Now having observed this ED glass effect, I'm also very curious about other products, such as Minox. As is often the case, however, other variables are also mixed in, e.g, aspheric lenses.

Regards,
ED
 

elkcub

Silicon Valley, California
United States
ED Revelations and Reflections

elkcub said:
Today was my first opportunity to put them to the test at Shoreline Nature Preserve in Palo Alto. The mid-1990s BVD comparison by Steve Ingraham with the standard 804 really didn't prepare me for this extraordinary experience. The difference was not subtle at all, more like being given a new pair of eyes. No doubt that sounds like a dramatic overstatement, but, trust me, you're not likely to hear me say that again about another optical product. ...
Ed

:news: After using the 804ED (between torrential rains), they continue to hold me in thrall. I can recall only one similar experience. It occurred after I finally put my analog HiFi equipment together and found myself eagerly playing each record as if it were brand new, to reflect on the subtle nuances that were now revealed.

It's happened again. These wonderful binoculars reveal every bird in a new and subtle light, and I find myself eagerly marveling at commonplace species that have long escaped my attention. Since I recently changed to Kenn Kaufman's field guide, it will be used to reflect the new ED's life list.

ED
 
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trashbird

Well-known member
elkcub said:
:news: After using the 804ED (between torrential rains), they continue to hold me in thrall. I can recall only one similar experience. It occurred after I finally put my analog HiFi equipment together and found myself eagerly playing each record as if it were brand new, to reflect on the subtle nuances that were now revealed.

It's happened again. These wonderful binoculars reveal every bird in a new and subtle light, and I find myself eagerly marveling at commonplace species that have long escaped my attention. Since I recently changed to Kenn Kaufman's field guide, it will be used to reflect the new ED's life list.

ED

Hmm, comparing the ED experience to the analog audio experience. What sort of audio equipment were you using? It's an interesting comparison to make. There is a lot of argument about whether analog is an improvement over digital -- or what the nature of the "improvement" is.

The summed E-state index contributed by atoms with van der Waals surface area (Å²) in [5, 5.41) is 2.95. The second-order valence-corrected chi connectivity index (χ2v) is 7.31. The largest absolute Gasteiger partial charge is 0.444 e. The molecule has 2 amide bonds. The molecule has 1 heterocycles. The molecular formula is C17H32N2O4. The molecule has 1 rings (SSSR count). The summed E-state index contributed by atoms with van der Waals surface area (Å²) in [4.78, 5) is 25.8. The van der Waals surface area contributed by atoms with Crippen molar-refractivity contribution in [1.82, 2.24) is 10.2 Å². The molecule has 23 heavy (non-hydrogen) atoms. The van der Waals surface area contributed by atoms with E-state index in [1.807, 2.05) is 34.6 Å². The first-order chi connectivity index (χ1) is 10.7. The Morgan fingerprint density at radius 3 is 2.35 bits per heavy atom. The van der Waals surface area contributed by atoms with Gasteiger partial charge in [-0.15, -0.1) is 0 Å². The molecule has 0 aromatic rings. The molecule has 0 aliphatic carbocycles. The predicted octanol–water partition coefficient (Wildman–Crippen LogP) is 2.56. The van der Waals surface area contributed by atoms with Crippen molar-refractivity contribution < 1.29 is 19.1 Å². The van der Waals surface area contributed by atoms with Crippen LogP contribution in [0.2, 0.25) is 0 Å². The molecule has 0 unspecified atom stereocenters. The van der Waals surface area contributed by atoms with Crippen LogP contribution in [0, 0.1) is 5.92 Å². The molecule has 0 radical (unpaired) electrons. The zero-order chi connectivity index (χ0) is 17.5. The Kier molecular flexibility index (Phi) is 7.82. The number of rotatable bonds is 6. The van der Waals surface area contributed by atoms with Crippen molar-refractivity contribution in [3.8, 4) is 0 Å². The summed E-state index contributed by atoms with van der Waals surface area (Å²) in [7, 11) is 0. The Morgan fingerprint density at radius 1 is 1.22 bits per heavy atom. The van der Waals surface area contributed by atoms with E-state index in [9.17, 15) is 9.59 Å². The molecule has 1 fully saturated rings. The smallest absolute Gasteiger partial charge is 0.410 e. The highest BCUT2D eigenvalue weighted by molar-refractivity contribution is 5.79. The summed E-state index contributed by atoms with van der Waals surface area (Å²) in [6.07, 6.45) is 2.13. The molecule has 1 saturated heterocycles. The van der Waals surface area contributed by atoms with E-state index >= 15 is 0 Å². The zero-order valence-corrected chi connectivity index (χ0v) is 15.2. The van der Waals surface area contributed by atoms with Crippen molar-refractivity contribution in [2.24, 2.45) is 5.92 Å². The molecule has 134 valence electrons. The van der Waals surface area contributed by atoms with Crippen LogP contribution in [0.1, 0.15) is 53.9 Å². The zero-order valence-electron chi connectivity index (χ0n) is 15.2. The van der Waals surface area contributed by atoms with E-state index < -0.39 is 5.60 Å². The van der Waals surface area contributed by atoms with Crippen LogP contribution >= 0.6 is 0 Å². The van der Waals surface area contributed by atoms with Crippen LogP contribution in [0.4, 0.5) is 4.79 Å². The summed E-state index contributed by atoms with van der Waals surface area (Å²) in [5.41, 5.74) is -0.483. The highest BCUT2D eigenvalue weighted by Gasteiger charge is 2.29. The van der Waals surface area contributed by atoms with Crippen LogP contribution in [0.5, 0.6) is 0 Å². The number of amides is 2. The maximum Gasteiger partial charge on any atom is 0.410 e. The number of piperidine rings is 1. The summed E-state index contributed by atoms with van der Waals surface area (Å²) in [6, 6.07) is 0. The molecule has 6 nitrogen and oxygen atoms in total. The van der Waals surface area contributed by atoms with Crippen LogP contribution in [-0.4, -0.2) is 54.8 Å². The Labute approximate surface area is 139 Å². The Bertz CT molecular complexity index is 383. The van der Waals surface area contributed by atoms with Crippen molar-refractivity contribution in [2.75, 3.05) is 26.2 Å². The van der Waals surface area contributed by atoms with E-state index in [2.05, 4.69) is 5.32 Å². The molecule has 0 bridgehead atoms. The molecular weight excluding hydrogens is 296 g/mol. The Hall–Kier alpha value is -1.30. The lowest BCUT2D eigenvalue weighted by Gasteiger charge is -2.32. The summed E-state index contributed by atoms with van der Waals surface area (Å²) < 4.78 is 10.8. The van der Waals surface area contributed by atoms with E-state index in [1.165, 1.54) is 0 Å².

As far as the ED Audubons go, didn't you mention that there are other optical improvements in this binoc as well? I certainly believe you about the dramatic difference between the 804s and the EDs -- but could it be something else -- or the sum of all the improvements?
 

elkcub

Silicon Valley, California
United States
trashbird said:
Hmm, comparing the ED experience to the analog audio experience. What sort of audio equipment were you using? It's an interesting comparison to make. There is a lot of argument about whether analog is an improvement over digital -- or what the nature of the "improvement" is.

As far as the ED Audubons go, didn't you mention that there are other optical improvements in this binoc as well? I certainly believe you about the dramatic difference between the 804s and the EDs -- but could it be something else -- or the sum of all the improvements?

Well, I was really referring to the totality of the experience, which in each case has made me enthusiastic to start afresh. Auditory and visual experiences can explode with "color," and devices that bring this out can result in a kind of revelatory experience (epiphany?).

Several factors might account for the improvement including the ED glass itself, air spacing of the objective lenses, or modifications to the oculars, which, incidentally, resulted in a slightly improved shorter eye relief (1mm). It could be a combination of the above, or that minor optical tweaking was done with the air spaced lenses, or greater care was taken in component matching during assembly. What reinforces my belief that that this is characteristic of the 804ED, however, is Steve Ingraham's earlier BVD comment:
...The ED glass in the objective does, as you might expect, improve color depth and definition. Colors are slightly more intense, and you can see more different shades and gradiations of the same color. The yellow of a Meadowlark's breast or the blue of a Mountain bluebird's, one solid color through standard binoculars, shows an amazing range of subtly different hues through the ED glass. The improvement, when compared directly to the standard Audubon is very subtle, but definitely there. The effect is probably heightened by the slightly improved contrast that the full multicoating provides. (c. 1993)
Note that he distinguishes between the intensity of colors vs. their shades and gradations, and clearly associates the latter with the presence of ED glass. This brings me to the simile you picked up on: analog vs digital sound. The use of ED glass seems to represent a continuous analog mechanism for control of the color spectrum, whereas, multi-coating, by analogy, is a discrete filter. It's akin to the audio difference between my superb Grace F-9E cartridge with ruby stylus, also no longer on the market, and the much less delicate hi-end Monarchy D/A converter.